Inheriting the Land


Rev. Joyce Antila Phipps

Old First Church, Middletown, NJ

July 5, 2020


Texts: Amos 6:1–8; Matthew 11:16–19

     This month will be a test, a real test as to who can claim – or live and farm in the Jordan Valley. The Valley is a 620-square-mile region that buffers the Hashemite kingdom of Jordan and moves westward toward Hebron, a city with a fractured past and present, like much of the West Bank. The Jordan Valley accounts for about a third of the land under the Palestinian Authority. 

      Netanyahu said he would begin annexation this month but wants the approval of his Defense Minister Benny Gantz who opposes unilateral annexation and wants the approval of King Abdullah II who says that such annexation would result in a “massive conflict” with Israel. 

       “I was born on this land,” said 71-year old Abdel Rahman Bisharat, a Bedouin, who lives in a tent at the end of a rocky road because Israeli authorities refuse him and other Bedouins building permits. He fears being driven out with the rest of his family. From his tent he can see a new settlement holding 6500 units. They have electricity and water but his water is so limited that he can just barely keep his herd of sheep watered and fed. Israel does not recognize Bedouin “unorganized villages.” 

      Amos was never one to mince words. “Alas for those who are at ease in Zion . . . who lie on beds of ivory and eat lambs from the flock.” When one nation occupies land, it also occupies people. The Israeli Army has already set up concrete blocks and gates so that people from the West Bank cannot access the Valley that includes people who have farms there. Each group says I was here first. When do we measure “first?”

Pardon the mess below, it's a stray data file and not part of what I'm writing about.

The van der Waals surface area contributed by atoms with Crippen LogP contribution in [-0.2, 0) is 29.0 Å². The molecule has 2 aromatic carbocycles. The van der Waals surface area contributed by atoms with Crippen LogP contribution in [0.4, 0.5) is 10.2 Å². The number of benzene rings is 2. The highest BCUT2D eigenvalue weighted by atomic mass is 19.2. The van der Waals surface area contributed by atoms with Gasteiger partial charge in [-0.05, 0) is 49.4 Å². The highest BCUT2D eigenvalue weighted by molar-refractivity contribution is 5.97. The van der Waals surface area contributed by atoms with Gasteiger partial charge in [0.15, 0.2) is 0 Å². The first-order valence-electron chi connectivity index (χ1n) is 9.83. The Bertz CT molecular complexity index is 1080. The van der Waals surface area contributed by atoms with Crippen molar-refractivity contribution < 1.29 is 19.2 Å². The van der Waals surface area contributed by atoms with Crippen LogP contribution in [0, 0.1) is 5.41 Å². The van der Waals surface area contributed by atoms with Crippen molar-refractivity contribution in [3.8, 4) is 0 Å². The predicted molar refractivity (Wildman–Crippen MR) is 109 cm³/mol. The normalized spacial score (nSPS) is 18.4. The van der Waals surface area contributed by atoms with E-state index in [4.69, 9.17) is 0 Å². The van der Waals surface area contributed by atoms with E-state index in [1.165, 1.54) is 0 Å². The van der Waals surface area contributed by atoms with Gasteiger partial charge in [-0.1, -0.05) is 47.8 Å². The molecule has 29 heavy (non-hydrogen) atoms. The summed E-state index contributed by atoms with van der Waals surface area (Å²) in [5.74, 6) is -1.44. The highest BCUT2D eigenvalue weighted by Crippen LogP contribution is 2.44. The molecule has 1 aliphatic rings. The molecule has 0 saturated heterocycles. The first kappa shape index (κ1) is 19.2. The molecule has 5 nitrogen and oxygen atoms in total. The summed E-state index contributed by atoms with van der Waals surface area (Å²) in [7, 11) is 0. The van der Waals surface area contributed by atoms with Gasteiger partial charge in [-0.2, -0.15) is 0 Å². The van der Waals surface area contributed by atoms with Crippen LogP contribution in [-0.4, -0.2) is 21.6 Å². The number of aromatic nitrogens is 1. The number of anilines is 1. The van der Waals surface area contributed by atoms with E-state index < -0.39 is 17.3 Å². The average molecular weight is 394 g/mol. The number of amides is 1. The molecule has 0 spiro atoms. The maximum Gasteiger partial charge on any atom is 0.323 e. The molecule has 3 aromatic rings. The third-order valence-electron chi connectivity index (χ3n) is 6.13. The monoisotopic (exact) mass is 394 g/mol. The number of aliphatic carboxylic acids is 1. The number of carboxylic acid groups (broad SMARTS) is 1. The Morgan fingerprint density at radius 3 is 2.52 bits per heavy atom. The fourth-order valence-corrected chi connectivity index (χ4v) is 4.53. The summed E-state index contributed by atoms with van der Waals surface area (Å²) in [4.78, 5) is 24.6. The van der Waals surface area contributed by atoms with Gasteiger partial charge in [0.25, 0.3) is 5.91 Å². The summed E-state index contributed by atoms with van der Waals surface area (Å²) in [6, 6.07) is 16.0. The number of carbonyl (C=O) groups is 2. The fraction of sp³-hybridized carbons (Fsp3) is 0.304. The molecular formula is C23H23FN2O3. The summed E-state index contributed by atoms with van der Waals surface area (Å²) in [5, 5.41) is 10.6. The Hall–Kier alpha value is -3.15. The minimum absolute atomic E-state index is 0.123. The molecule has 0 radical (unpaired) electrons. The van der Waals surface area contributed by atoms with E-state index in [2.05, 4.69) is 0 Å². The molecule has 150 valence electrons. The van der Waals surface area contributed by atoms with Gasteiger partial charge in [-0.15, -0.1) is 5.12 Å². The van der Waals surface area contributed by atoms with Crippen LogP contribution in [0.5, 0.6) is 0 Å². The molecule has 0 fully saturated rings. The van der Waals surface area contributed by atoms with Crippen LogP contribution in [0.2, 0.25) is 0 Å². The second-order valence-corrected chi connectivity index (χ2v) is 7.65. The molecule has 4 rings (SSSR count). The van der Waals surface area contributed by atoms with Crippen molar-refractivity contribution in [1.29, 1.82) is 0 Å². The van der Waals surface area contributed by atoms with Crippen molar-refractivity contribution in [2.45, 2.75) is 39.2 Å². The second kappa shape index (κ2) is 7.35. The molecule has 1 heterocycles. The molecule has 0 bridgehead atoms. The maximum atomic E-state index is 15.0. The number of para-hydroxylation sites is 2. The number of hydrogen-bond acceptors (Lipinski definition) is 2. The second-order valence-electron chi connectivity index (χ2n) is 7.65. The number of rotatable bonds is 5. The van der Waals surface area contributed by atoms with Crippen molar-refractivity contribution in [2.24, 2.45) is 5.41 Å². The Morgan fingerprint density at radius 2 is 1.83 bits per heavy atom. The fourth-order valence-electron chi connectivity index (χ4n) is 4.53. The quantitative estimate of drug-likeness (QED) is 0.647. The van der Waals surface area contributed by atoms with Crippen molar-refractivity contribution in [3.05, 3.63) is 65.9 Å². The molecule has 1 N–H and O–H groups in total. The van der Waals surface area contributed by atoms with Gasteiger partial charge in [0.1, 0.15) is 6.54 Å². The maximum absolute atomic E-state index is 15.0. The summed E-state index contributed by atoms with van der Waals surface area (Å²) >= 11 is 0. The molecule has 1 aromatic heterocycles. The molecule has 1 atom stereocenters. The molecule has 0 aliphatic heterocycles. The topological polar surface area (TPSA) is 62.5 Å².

In some sense, we are the second children. We came to this land inhabited by others and seized what we considered to be our birthright. Whether it was John Winthrop speaking of a city on a hill or Jefferson writing on the rights given us by nature, we have taken the idea of birthright as granted to us as citizens of the United States. We even have a term to describe our rights: birthright citizenship. It is encapsulated in the ditty, “My mom’s a Pole, my Dad’s a Swede, but I was born here; that’s all that I need.”